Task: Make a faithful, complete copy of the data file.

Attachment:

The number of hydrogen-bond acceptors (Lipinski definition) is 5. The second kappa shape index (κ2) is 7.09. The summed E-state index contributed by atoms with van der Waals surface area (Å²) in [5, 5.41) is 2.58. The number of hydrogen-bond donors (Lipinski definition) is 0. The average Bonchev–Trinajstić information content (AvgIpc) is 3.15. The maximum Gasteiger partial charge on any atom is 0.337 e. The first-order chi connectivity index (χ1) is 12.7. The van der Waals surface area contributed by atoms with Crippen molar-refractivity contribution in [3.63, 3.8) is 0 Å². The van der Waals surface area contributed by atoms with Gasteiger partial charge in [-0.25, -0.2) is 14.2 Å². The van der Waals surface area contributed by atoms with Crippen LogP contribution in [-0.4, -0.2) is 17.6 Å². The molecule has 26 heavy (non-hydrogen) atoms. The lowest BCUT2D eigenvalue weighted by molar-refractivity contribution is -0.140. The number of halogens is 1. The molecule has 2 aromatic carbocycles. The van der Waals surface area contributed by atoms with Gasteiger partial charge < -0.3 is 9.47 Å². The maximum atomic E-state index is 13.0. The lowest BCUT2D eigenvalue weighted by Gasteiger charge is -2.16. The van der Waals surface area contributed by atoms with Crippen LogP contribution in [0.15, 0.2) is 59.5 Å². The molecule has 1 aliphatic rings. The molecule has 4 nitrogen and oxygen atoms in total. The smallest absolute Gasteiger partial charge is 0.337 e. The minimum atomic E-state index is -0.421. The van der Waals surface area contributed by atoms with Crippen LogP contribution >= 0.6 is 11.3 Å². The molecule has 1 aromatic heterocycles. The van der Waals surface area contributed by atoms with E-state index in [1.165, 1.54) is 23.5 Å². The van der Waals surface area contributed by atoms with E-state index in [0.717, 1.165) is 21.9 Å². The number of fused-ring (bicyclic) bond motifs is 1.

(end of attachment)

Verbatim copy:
The number of hydrogen-bond acceptors (Lipinski definition) is 5. The second kappa shape index (κ2) is 7.09. The summed E-state index contributed by atoms with van der Waals surface area (Å²) in [5, 5.41) is 2.58. The number of hydrogen-bond donors (Lipinski definition) is 0. The average Bonchev–Trinajstić information content (AvgIpc) is 3.15. The maximum Gasteiger partial charge on any atom is 0.337 e. The first-order chi connectivity index (χ1) is 12.7. The van der Waals surface area contributed by atoms with Crippen molar-refractivity contribution in [3.63, 3.8) is 0 Å². The van der Waals surface area contributed by atoms with Gasteiger partial charge in [-0.25, -0.2) is 14.2 Å². The van der Waals surface area contributed by atoms with Crippen LogP contribution in [-0.4, -0.2) is 17.6 Å². The molecule has 26 heavy (non-hydrogen) atoms. The lowest BCUT2D eigenvalue weighted by molar-refractivity contribution is -0.140. The number of halogens is 1. The molecule has 2 aromatic carbocycles. The van der Waals surface area contributed by atoms with Gasteiger partial charge < -0.3 is 9.47 Å². The maximum atomic E-state index is 13.0. The lowest BCUT2D eigenvalue weighted by Gasteiger charge is -2.16. The van der Waals surface area contributed by atoms with Crippen LogP contribution in [0.15, 0.2) is 59.5 Å². The molecule has 1 aliphatic rings. The molecule has 4 nitrogen and oxygen atoms in total. The smallest absolute Gasteiger partial charge is 0.337 e. The minimum atomic E-state index is -0.421. The van der Waals surface area contributed by atoms with Crippen LogP contribution >= 0.6 is 11.3 Å². The molecule has 1 aromatic heterocycles. The van der Waals surface area contributed by atoms with E-state index in [1.165, 1.54) is 23.5 Å². The van der Waals surface area contributed by atoms with E-state index in [0.717, 1.165) is 21.9 Å². The number of fused-ring (bicyclic) bond motifs is 1.